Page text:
Hungary apologizes for its role in crushing the "Prague Spring"

Article published on Aug. 29, 2008
Article published on Aug. 29, 2008
August 29, 2008 President of Hungary László Sólyom expressed his “deep regret” over Hungary’s role in the occupation of Czechoslovakia in 1968.
Speaking outside the House of Terror Museum on the 40th anniversary of the Soviet Bloc invasion of Czechoslovakia, Sólyom said that although the intervention was implemented by sheer force rather than by the will of the people, that does not exonerate Hungarians from responsibility. “We have something to be ashamed of,” he declared. “Twelve years after the Soviet army attacked Hungary and crushed the Hungarian revolution in a bloody war, Hungary's political regime put the country in the position of attacking another nation that wanted more freedom.” “Making an apology can remove a thorn,” Sólyom remarked, “if we make it obvious that we reassess the former events, if we pronounce the truth and if we restore justice.”

Hungary's President Laszlo Solyom also said that recent events in the Caucasus region had given a disquieting topicality to events in Czechoslovakia forty years ago and events in Hungary fifty-two years in the past. In a manner of speaking, there is a parallel between the armed conflict of Russia and Georgia and events of 1956 and 1968, he said, for the use of force and violence against a sovereign nation in opposition to international law was condemnable in 1956, 1968 and is condemnable today. Great powers have no right to use force to exert their will, he said.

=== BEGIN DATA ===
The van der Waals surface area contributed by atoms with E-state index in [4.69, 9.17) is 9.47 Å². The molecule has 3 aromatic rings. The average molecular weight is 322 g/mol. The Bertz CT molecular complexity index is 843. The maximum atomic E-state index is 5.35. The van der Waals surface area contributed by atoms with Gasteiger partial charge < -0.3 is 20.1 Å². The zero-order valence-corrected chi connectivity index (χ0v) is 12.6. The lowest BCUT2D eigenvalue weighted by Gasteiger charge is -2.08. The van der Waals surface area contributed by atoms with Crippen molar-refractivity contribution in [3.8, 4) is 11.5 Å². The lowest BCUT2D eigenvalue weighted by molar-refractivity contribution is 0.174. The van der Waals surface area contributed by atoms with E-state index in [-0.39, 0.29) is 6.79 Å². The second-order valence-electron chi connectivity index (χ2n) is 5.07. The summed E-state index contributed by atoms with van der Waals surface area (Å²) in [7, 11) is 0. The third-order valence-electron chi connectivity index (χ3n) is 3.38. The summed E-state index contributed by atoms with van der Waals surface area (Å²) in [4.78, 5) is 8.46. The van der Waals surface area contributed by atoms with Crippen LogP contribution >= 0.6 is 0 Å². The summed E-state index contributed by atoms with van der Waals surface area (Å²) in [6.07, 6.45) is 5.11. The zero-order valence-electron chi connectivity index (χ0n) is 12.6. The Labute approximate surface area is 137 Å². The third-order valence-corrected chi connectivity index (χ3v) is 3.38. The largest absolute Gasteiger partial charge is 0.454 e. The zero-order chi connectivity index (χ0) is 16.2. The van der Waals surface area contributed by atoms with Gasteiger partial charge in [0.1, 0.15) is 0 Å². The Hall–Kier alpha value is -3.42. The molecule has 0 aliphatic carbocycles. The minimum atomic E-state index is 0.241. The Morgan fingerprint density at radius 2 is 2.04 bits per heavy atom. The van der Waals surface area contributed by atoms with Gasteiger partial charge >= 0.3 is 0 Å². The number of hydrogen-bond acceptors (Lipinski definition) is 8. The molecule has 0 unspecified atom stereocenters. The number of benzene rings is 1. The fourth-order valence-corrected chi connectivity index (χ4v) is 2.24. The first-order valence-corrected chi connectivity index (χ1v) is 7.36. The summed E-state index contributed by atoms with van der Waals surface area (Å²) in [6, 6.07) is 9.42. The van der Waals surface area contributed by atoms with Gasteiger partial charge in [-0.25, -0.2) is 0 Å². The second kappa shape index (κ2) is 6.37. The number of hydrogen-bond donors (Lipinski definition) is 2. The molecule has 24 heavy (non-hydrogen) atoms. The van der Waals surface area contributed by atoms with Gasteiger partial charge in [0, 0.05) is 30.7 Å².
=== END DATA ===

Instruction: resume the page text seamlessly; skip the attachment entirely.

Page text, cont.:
Education and Culture Minister István Hiller also apologized on behalf of the government for Hungary’s role in crushing the Prague Spring.

On the night of August 20-21, 200,000 Warsaw Pact troops and 2,000 tanks entered Czechoslovakia and occupied the country by morning, effectively halting a period of political liberalization.